Phil patiently explained the bikes history to me, and what he was planning. When he finished, I asked him how much he wanted for it when it was finished.

Phil thought for a minute, then came back with “$4000.”

He continued. “We’d better get started on the Honda, eh?”

On a spur of the moment decision, I handed him the cash I was going to give him for the service, and said “Consider the Z1R sold.”

What? You want to buy the Z1R, what about the Honda? he asked.

“Yep, I’m going to buy the Z1R. Unless someone else has dibs* on it?” I said.

Adding “I’ll consign the Honda and have the rest of the money ready for you when the Z1R is finished.

Within a month I had the Z1R in my garage. It had a braced frame with all the bearings and bushes replaced. Progressives springs on the front with Koni adjustables on the rear. The engine had a mild cam with a Wiseco 1080 kit. New chain and sprockets, new tyres — the bike was like brand new.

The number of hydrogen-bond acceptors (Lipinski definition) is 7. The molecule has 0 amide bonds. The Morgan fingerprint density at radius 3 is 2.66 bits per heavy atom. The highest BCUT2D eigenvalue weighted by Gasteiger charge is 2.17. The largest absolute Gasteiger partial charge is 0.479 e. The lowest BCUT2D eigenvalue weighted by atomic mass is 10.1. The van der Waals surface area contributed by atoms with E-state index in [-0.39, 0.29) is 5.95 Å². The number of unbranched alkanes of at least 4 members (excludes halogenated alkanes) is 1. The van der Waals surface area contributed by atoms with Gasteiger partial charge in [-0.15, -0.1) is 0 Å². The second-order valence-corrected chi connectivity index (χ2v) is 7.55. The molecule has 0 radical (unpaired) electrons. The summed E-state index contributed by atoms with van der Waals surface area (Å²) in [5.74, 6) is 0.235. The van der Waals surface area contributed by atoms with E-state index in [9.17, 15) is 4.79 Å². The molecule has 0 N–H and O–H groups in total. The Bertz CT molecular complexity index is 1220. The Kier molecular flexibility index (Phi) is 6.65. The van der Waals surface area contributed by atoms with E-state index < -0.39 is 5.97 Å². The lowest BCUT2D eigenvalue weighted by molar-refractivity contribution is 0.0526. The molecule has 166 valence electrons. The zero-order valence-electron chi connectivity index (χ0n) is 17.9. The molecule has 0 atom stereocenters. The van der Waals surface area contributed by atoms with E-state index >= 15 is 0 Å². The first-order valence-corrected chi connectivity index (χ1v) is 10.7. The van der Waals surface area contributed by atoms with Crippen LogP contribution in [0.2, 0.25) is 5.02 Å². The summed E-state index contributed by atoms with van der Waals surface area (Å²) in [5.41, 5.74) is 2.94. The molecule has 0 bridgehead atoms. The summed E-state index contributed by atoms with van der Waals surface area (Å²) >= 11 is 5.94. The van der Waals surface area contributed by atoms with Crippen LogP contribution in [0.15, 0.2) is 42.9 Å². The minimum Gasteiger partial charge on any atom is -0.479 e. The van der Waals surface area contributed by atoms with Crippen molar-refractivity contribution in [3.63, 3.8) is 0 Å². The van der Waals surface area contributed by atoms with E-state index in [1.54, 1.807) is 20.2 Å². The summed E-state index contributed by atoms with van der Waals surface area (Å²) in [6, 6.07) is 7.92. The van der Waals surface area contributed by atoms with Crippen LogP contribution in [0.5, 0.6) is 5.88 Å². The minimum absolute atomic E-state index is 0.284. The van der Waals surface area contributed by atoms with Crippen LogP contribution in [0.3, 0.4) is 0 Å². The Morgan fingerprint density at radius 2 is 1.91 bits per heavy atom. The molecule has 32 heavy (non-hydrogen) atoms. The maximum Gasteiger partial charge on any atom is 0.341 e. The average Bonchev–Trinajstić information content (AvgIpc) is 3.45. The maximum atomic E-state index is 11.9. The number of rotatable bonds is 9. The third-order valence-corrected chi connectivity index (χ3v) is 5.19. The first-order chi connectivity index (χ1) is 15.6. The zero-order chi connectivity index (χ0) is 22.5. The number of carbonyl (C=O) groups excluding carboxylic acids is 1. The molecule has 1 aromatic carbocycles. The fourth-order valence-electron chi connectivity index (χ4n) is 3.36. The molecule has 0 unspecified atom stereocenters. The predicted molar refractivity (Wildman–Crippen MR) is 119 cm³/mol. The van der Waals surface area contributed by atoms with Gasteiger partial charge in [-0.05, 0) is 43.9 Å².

I wasn’t allowed to run the bike to anything more than 4000 rpm for the first 1500 km (1000 miles). It needed to be run in.

Once the run in period had passed, the carburetors were kitted and adjusted to allow the bike to breath. The only thing that let the bike down visually was the grungy old Tranzac exhaust that was hanging off it.

1979 Kawasaki Z1R MKII

1979 Kawasaki Z1R MKII

Over the next 12 months Phil taught me how to look after, and service the bike. I’d buy what was needed for the job; oil, filters, that sort of thing, and Phil would explain what needed to be done.

There’s not too many mechanics around that will do that these days.

Despite its wooden front brake and an exhaust collector that would bottom out on left handers, the bike always left me grinning.

On one occassion I clocked 220km/h (135 mp/h) on that thing. Yeah, Yeah I know, young and dumb

I rode the bike for 3 years before I sold it to a bloke in Burpengary, north of Brisbane.

I remember putting some new hoops on it not long before it went up for sale. The tyre guy asked why I was getting rid of it.

“Young Family”. I said.

He looked at me with that been there look and said “You’ll regret it”

He was right.

I saw the Z1R a few years later at a track day out at Lakeside. I can only guess that the new owner was having as much fun on it as I’d had a few years earlier.